Mildred Pierce is the archetypal woman’s film, brimming with motifs such as domestic issues, mother-daughter relationships and self-sacrifice. Particularly self-sacrifice. Everything told through the eyes of a magnetic female protagonist.
A staple of cinema since the silent days and core elements present in films as diverse as Dancer in the Dark, Brimstone, Jackie and HBO’s Mildred Pierce mini-series, the Woman’s Film’s zenith was the 30s and 40s. Particularly during World War 2, when women were needed for jobs typically performed by the men now off fighting. This new social dynamic added a fresh angle addressed in this film.
Mildred has ambitions for daughters Veda (Blyth) and Kay (Marlowe) beyond the middle-class suburbia in which she shares a loveless marriage with dull husband Bert (Bennett). Accomplished in the kitchen she sets her sights on opening restaurants to fund ballet and music lessons for her girls, plus the finery with which the steely-eyed Veda must be adorned.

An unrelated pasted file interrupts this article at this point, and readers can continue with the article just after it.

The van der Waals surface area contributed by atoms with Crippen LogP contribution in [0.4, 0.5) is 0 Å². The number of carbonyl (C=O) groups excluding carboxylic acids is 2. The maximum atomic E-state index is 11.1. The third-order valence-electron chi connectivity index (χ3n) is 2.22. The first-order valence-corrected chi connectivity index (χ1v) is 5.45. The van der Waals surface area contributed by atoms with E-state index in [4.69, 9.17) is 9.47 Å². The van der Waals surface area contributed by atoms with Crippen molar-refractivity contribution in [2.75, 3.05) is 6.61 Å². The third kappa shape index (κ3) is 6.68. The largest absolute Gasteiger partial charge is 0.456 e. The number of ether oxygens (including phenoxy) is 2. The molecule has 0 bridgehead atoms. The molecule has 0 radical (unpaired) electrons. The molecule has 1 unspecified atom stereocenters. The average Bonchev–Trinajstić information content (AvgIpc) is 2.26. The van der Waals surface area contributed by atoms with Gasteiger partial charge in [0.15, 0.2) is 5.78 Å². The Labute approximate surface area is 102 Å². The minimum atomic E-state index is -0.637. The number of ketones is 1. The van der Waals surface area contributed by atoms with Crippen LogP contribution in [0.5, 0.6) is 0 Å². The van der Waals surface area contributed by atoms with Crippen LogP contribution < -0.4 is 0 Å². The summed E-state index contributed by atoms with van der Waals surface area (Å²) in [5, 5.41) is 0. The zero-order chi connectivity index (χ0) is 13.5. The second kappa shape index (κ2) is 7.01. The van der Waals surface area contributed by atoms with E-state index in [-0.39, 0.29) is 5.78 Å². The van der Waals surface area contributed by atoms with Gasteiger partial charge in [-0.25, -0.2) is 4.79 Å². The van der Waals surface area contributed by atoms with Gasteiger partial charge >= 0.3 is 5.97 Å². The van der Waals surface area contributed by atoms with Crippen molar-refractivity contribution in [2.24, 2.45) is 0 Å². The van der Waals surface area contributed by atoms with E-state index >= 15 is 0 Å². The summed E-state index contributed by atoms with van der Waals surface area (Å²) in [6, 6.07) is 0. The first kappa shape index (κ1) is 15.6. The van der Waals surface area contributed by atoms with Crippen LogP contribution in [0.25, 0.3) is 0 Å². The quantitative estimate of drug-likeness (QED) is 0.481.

Helping Mildred is real-estate broker and friend Wally (Benny Hill lookalike Carson), while cash poor socialite Monty (Scott) sells Mildred property for her first restaurant then eyes her growing empire.
As her wealth increases Mildred discovers life becomes no easier, her inability to refuse Veda’s demands transforming the materialistic young woman into a poisonous monster.
Curtiz uses noir trappings to shroud in mystery that opening murder (itself an invention for the film and not present in Cain’s source novel). High key lighting and deep shadows throw actions and motivations into impenetrable murk and early shot of a character barreling up a spiral staircase is a subtle nod to the audience’s journey through the labyrinthine plot.
The film grows lighter as facts are uncovered, but this is truth revealed under the glare of a police light, scenes having a stark visual quality. Curtiz directs at the top of his game, blending locations, complex studio sets, matte paintings and knockout performances to create an evocative portrait of mid-40s LA.